6. He is Hispanic, which adds additional diversity to the Obama leadership team.
7. He has experience managing local, state and federal health programs, including significant experience in immigration and border health issues.
8. He demonstrated competency and leadership as manager of the US Public Health Service of over 6000 uniformed public health officers both nationally and internationally.
9. He has extensive military experience, and is a combat-decorated Vietnam veteran. He maintains a strong relationship with military surgeons general and the department of defense.
10. The fact that he is a political independent might actually provide a middle ground for parties with differing agendas in health reform.
Is point number 10 a deal breaker? It may be, but Obama could look farther and do much worse. And while the clock is ticking and credibility is paramount (as Maggie Mahar wrote, “Reform needs to be overseen by someone who is perceived as being above suspicion—purer than Caesar’s wife”) I think the Obama/Biden team needs to take a closer look at Dr. Carmona. He’s actually the most experienced, low risk candidate under discussion – and could truly hit the ground running at HHS. And wouldn’t it be nice to have a physician who is also a health policy expert with advanced managerial experience at the head of the healthcare reform table?
Dr. Richard Carmona
I’ve interviewed Dr. Richard Carmona (the 17th Surgeon General of the United States, and former EMT, nurse, and surgeon) several times on this blog and have been intrigued by his insights and approaches to health. In our most recent interview, he discussed obesity from a provocative new angle: national security.
Dr. Val: What do you mean that obesity is a national security issue?
Dr. Carmona: There are many competing interests on Capitol Hill – the war, the economy, etc. and obesity is something that just doesn’t get enough traction. When I was serving as Surgeon General, I realized that obesity was acting as an accelerator of chronic disease and was the number one health threat to our country. But after several failed attempts to get attention focused on this issue, I realized that I had to present the message in a unique way in order to get it to resonate. It occurred to me that if I used different language to describe the threat, people would allow me to connect the dots and explain the problem fully.
Retaining EMS, police, firemen, soldiers, sailors, and airmen has been challenging because many of them can’t pass their physical fitness tests due to obesity and sedentary lifestyles. Health is therefore inextricably tied to national security. Describing the health threat in these terms helped legislators to understand the complex ramifications of the condition.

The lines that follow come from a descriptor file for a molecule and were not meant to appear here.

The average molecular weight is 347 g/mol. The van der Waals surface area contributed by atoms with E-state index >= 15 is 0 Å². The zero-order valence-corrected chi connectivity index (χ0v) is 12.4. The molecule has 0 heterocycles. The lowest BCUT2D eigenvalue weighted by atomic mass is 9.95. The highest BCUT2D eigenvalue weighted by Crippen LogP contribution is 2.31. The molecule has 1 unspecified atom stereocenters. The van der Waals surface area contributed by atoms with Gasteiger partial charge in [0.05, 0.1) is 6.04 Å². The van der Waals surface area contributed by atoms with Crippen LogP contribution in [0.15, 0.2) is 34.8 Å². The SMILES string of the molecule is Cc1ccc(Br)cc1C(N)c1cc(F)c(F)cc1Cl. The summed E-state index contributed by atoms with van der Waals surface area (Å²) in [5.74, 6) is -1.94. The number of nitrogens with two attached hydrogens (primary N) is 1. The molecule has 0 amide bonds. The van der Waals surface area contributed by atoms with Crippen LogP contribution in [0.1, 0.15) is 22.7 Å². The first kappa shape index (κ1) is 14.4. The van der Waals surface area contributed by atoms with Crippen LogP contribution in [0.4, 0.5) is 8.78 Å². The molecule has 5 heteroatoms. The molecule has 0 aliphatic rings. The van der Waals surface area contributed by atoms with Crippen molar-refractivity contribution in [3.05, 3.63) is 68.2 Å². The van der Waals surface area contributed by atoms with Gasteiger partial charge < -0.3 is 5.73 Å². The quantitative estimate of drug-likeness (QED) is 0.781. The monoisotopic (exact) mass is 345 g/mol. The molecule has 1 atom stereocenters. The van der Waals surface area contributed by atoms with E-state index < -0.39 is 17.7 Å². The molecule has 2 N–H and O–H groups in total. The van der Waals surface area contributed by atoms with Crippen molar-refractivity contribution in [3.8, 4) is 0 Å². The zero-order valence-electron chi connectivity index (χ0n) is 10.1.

Dr. Val: How rigorous are these fitness tests? Are we talking about soldiers not being able to run a 5-minute mile, or is it less challenging than that?
Dr. Carmona: The fitness tests are based on research from the Cooper Clinic in Texas and include a measure of aerobic capacity, strength, and flexibility. There are standardized minimums based on gender and decade of age, and although I don’t have the exact minimums memorized for each age group, they’re very reasonable. We’re not talking about having to run a 5 minute mile. More like having to run a mile and a half in 15 minutes or having the flexibility to touch your toes in a seated position. As far as push-ups are concerned, the qualifying range is about 20-45.
Dr. Val: One of my blogger friends relayed a story recently about a surgeon who asked his hospital cafeteria to serve healthy options instead of fried food. They responded that no one would buy the healthy food and they’d go out of business – so economic necessity required that they continue to serve unhealthy food. What would you say to that surgeon?
Dr. Carmona: I’d invite that surgeon to come out to Canyon Ranch where we serve healthy gourmet meals every single day. Our chefs are very innovative and entrepreneurial – they make healthy food taste delicious, and at a cost-effective price. Americans need to learn how to make healthy food delicious. My friend Toby Cosgrove is a surgeon at the Cleveland Clinic, and he was able to spearhead a healthy food initiative there that has been very successful. We strive to find new and creative ways to prepare healthy food at Canyon Ranch – and are always coming out with new recipes and cookbooks to keep people interested in healthy eating.
I caught up with Dr. Carmona at the STOP Obesity Alliance briefing about the new GPS (Guide for Policy and Program Solutions) initiative. Please click here to learn more about the STOP Obesity Alliance.